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Article 4 - Simple local backup solutions

Hopefully, by now you are beginning to see the benefits of spending 5 minutes and day or a week updating your backup. But what solutions are best?

I like simple solutions as I have found that if they are too complicated they won't get followed and before you know where you are you have no relevant backup left.

I favour both a local and a remote backup. A local backup for convenience and speed of restores whilst a remote backup will cover you should there be a disaster at your place of work or with a mobile device. As a rule of thumb, local backups are much quicker to restore from than remote backups.

What do I mean by a local backup? This is where you physically have the backup device within the same building as the computer you want to backup. So in its simplest form, you can purchase a 1Tb mobile hard drive for £50.00 attach it to any Mac running 10.5 or later and use Apple's built-in backup solution called TimeMachine to back it up. I like to suggest that you eject the mobile hard drive after each backup, keep it in a desk drawer and then set your iCal to remind you every Friday to re-connect the mobile drive and the backup will update from last time. TimeMachine is a simple solution and a great fall-back position, although it can take hours to re-build a whole Mac. https://support.apple.com/en-gb/HT201250

If time is of the essence when it comes to a full restore e.g. you are backing up any sort of Mac server then I recommend Carbon Copy Cloner (CCC) as an ideal local backup solution. It costs £28.00 and clones the entire contents of your hard drive to an external backup drive. The advantage of cloning is that should you have a hardware issue with your Mac or its hard drive then the cloned drive can be moved to another Mac and following a reboot from the cloned drive, the spare Mac becomes to all intense and purposes the original Mac with the exact same settings, software etc. You can be up and running again in a few minutes. https://bombich.com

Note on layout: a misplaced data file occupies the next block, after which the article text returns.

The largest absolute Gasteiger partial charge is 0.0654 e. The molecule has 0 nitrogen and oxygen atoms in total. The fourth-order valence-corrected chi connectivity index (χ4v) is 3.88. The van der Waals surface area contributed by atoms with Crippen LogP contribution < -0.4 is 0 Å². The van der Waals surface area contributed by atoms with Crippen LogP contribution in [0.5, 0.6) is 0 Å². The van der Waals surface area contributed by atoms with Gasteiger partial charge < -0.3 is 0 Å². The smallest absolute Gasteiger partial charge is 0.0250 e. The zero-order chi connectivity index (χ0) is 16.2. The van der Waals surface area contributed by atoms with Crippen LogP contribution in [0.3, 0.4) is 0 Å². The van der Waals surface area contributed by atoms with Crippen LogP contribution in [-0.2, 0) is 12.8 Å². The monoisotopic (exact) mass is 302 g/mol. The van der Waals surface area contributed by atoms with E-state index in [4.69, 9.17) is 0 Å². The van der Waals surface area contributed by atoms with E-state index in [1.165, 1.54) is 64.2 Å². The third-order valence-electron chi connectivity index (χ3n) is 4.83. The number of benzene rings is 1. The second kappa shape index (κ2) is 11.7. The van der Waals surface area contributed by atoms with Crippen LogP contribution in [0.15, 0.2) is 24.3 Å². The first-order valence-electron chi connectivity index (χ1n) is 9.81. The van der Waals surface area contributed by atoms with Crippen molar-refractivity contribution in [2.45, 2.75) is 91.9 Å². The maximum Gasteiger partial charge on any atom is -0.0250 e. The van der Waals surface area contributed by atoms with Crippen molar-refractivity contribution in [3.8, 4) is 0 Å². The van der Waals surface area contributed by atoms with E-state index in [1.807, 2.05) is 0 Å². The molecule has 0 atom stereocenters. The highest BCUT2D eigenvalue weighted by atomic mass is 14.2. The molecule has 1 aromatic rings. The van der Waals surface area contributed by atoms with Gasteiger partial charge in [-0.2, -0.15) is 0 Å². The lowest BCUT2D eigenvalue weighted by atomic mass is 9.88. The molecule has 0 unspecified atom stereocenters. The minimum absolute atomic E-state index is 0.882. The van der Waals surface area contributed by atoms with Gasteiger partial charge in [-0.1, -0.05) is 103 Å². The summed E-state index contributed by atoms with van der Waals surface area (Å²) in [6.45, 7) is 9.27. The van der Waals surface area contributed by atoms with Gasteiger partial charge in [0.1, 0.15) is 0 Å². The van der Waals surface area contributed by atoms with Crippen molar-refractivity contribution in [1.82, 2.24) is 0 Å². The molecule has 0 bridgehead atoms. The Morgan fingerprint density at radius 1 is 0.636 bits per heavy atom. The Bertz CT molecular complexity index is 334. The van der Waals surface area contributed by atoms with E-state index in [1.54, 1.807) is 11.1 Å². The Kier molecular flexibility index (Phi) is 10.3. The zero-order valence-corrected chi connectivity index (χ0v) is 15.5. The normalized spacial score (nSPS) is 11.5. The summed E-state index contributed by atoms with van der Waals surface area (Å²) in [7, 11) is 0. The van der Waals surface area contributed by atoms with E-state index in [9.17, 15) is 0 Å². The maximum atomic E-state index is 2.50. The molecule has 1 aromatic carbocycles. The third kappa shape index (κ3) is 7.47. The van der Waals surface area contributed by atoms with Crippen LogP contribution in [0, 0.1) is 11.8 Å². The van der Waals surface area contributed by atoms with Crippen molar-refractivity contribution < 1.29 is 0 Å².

Carbon Copy Cloner also has a network feature that I like to take advantage of whenever I can. It will clone the contents of your Macs hard drive to a backup drive on another Mac on the same network as you. So this would still be considered a local backup as the backup would remain within the same building but the backup Mac could be in another part of building thereby spreading your risk of the same disaster striking in two locations. This is taken a stage further with CCC by doing a clone across the internet to another Mac in a separate location but I will discuss this in more detail in my next article.

Another simple backup application I like is called CrashPlan. It is free and again backups to a locally attached hard drive although it would prefer the drive attached permanently. The software can be a little confusing to configure so you may need to be patient or get expert advice but I like to use it to configure multiple Macs on a network to backup up to a host Mac that has a large drive attached for all the CrashPlans backups. This is particularly useful for mobile laptop users who are in and out of the office and by configuring it correctly you can get a snapshot of their laptops once in a 24-hour window whenever they return to the office. Similar to CCC above, CrashPlan can be extended to backing up to a different location via the internet or even a professional data centre. https://www.crashplan.com/en-us/download/

In all of the above local backup solutions, it is crucial that you get familiar with their methods of reporting that the backup has completed successfully or not. Without the user spending 5 seconds a day satisfying themselves that the backup has executed successfully then you could be brewing up an even bigger problem. If uncertain how to check then please take expert advice.

Hopefully, you can see that for very little outlay you can implement a simple yet robust local backup solution that requires minimal administration. Compare the cost of £28.00 for CCC and £50.00 for a 1Tb mobile HD to the cost of re-creating your data!

In the next article, we look at simple remote backup solutions (sometimes called cloud backup solutions).